Posts Tagged ‘wholeness’

MARK 5:21-43

21 When Jesus had crossed again in the boat to the other side, a great crowd gathered around him; and he was by the sea. 22 Then one of the leaders of the synagogue named Jairus came and, when he saw him, fell at his feet 23 and begged him repeatedly, “My little daughter is at the point of death. Come and lay your hands on her, so that she may be made well, and live.” 24 So he went with him.

And a large crowd followed him and pressed in on him. 25 Now there was a woman who had been suffering from hemorrhages for twelve years. 26 She had endured much under many physicians, and had spent all that she had; and she was no better, but rather grew worse. 27 She had heard about Jesus, and came up behind him in the crowd and touched his cloak, 28 for she said, “If I but touch his clothes, I will be made well.” 29 Immediately her hemorrhage stopped; and she felt in her body that she was healed of her disease.30 Immediately aware that power had gone forth from him, Jesus turned about in the crowd and said, “Who touched my clothes?” 31 And his disciples said to him, “You see the crowd pressing in on you; how can you say, ‘Who touched me?’” 32 He looked all around to see who had done it. 33 But the woman, knowing what had happened to her, came in fear and trembling, fell down before him, and told him the whole truth. 34 He said to her, “Daughter, your faith has made you well; go in peace, and be healed of your disease.”

35 While he was still speaking, some people came from the leader’s house to say, “Your daughter is dead. Why trouble the teacher any further?” 36 But overhearing what they said, Jesus said to the leader of the synagogue, “Do not fear, only believe.” 37 He allowed no one to follow him except Peter, James, and John, the brother of James. 38 When they came to the house of the leader of the synagogue, he saw a commotion, people weeping and wailing loudly.39 When he had entered, he said to them, “Why do you make a commotion and weep? The child is not dead but sleeping.” 40 And they laughed at him. Then he put them all outside, and took the child’s father and mother and those who were with him, and went in where the child was. 41 He took her by the hand and said to her, “Talitha cum,” which means, “Little girl, get up!” 42 And immediately the girl got up and began to walk about (she was twelve years of age). At this they were overcome with amazement. 43 He strictly ordered them that no one should know this, and told them to give her something to eat.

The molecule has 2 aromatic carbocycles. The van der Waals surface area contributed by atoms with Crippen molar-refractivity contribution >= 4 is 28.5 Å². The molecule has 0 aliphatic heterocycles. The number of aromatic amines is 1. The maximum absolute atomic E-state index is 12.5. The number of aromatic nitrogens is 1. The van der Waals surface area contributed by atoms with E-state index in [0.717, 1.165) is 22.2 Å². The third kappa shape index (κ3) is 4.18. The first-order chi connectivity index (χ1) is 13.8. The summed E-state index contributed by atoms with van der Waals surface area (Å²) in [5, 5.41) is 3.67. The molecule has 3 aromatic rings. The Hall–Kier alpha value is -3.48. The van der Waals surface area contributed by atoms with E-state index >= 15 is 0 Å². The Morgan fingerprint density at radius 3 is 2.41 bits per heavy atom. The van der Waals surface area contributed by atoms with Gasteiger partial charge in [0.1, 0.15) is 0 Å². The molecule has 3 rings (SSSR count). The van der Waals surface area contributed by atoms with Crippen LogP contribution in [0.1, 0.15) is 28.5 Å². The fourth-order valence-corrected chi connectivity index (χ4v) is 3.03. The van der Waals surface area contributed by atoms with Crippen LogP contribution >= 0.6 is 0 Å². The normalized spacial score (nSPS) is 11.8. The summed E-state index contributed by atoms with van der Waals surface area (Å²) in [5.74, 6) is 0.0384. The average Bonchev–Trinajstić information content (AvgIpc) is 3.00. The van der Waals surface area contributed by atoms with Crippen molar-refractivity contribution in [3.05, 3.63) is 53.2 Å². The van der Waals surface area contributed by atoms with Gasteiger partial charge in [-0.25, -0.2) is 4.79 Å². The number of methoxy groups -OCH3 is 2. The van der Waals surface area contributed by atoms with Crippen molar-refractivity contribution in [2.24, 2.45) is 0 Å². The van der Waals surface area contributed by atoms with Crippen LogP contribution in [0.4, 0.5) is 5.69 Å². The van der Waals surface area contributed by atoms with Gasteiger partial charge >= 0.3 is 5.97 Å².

We introduced the possibility that the little girl and the woman in this story are really – that is, symbolically – two aspects of a deeper complex. As the “inner child” of the woman, the little girl awaits the gracious gift of health in the healing touch of Jesus. As the helpless and dependent part, all she can do is wait in expectant surrender.

As the “grownup” in the story the woman takes responsibility for her health, in getting to what she hopes will be the source of her recovery. She cannot simply wait for Jesus, but needs rather go out and find him. Two aspects: one that depends absolutely on the grace from beyond, and the other that determines to do whatever it takes to get healthy again. What we have here are the two sides of faith – faith as a complete and total release to the Divine beyond us, and faith as the planted foot that leverages our leap into that beyond.